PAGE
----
Sheep Shearing

This year we requested that the shearer came to Gresham to shear the Hampshire Downs. In previous years the sheep have been transported to Wyndham and the shearer’s farm. As the trailer is only a single deck it is too small to take the entire flock, and therefore 3 round trips were required. With the shearer travelling to Gresham, the shearing cost doubled, but the extra cost was well worth the saving in time and fuel.

The shearer is self-taught but he is both quick and accurate, with minimal nicks and cuts. He brought everything with him; sheep race to hold the sheep, board on which to shear the sheep and battery power for the clippers. The shearer also wore sheep skin moccasins so that he didn’t slip on the shearing board once it became covered in lanolin. The weather was good on Saturday, although it could have been warmer. With warmer weather the lanolin in the sheep’s fleece becomes more viscous, thereby lubricating the clippers. This allows them to glide through the fleece. On cooler days the lanolin remains in a more solid state making shearing more of an effort as the clippers have to be forced through the fleece.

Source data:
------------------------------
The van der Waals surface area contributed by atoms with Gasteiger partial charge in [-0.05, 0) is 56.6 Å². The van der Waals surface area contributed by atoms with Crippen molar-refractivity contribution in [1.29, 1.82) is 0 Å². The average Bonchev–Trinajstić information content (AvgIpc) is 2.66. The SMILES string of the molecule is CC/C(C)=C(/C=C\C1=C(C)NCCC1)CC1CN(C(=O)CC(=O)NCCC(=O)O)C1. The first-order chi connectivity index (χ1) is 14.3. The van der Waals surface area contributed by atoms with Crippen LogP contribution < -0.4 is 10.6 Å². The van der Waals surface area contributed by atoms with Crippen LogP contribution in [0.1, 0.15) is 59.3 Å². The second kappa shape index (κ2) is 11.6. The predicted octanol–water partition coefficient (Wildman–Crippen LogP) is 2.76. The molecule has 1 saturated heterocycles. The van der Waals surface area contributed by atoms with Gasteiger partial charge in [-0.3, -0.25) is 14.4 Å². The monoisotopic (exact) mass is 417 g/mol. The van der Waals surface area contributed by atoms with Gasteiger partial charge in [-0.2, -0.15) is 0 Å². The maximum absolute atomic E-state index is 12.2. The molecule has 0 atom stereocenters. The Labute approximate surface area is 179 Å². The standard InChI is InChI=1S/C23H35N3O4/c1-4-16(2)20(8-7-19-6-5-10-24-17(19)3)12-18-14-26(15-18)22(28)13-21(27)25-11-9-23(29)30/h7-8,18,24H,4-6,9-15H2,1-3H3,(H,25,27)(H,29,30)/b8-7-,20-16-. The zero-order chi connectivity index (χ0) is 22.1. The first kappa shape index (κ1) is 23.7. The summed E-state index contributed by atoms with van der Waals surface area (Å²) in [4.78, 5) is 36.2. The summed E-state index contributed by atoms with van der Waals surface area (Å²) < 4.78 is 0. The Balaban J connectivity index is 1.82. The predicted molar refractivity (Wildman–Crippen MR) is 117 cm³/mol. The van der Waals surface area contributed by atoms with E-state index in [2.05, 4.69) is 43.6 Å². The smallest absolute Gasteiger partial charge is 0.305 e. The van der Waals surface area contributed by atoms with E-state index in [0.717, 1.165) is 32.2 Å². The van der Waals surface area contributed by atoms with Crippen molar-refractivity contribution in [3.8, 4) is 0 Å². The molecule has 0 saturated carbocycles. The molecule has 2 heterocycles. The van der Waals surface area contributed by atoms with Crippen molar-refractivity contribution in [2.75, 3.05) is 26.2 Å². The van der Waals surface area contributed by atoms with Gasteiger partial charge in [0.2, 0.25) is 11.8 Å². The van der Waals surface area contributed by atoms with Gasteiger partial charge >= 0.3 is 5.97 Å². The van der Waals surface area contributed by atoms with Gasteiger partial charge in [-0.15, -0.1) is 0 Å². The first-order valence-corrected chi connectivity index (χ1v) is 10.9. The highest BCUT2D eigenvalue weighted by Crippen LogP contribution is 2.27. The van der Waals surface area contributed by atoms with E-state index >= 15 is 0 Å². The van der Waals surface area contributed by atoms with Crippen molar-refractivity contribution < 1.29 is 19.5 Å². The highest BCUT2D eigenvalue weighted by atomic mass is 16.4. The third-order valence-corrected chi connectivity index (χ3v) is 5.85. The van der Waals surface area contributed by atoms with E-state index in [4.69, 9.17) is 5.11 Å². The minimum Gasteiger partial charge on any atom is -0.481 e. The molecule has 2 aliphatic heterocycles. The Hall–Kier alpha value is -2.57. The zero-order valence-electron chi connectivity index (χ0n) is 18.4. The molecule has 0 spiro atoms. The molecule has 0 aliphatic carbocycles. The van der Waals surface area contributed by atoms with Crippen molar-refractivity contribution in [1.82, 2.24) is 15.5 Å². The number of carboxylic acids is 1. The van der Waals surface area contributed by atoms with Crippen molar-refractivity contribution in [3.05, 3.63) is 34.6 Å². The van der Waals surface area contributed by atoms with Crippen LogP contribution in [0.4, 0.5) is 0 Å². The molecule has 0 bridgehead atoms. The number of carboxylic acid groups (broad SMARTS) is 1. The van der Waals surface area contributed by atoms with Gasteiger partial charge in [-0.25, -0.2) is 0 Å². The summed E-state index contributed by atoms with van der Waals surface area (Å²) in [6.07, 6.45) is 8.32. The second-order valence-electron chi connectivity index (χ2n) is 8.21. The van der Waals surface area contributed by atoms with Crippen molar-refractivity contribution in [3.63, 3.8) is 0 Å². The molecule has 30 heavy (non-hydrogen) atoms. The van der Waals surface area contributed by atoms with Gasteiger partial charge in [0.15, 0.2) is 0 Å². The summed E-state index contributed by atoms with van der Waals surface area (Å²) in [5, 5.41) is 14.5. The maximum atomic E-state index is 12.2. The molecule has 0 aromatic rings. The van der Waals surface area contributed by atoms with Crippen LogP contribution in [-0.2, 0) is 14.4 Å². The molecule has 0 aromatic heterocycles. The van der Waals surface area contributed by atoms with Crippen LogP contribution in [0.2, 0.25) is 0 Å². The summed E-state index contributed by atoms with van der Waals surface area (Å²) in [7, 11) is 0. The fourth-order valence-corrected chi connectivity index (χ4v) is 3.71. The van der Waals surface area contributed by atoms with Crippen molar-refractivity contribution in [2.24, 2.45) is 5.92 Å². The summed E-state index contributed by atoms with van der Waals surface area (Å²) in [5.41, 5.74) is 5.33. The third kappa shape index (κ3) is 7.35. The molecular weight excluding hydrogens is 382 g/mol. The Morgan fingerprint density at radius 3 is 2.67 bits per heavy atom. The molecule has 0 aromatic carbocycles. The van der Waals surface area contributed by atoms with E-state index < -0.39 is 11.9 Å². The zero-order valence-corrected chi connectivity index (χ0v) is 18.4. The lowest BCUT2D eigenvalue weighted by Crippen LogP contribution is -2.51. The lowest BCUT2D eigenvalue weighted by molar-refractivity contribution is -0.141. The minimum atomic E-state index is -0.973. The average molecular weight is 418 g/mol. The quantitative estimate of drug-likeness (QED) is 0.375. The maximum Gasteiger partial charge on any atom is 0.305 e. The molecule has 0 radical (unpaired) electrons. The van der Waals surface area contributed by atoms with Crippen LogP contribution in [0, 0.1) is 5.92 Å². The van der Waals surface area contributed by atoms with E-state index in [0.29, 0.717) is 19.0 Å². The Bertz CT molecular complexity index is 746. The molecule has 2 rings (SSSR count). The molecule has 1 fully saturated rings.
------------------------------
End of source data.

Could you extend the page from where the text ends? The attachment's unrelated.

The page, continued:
The shearer took about 5 minutes to shear each sheep. The first ewe was not good. It had been attacked by blowfly, probably in the week prior, when temperatures had risen. Fortunately, although the blowfly laid eggs and the maggots emerged they had insufficient time to latch on and begin the gruesome act of eating the sheep’s flesh. Caught in the nick of time the shearer was able to shear the affected fleece off and with it the maggots. Initially, after shearing, the sheep do not need protecting with pour on, but in 3 to 4 weeks once the fleece starts to grow back, the pour on will be applied to protect the sheep against blowfly and other parasites.

In total the sheep produced about 30kg of fleece, for which the Wool Marketing Board will pay about £30, somewhat less than the cost of the shear. Below are pictures of the shearer in action and the shorn ewes.


Sheep shearer


Shorn sheep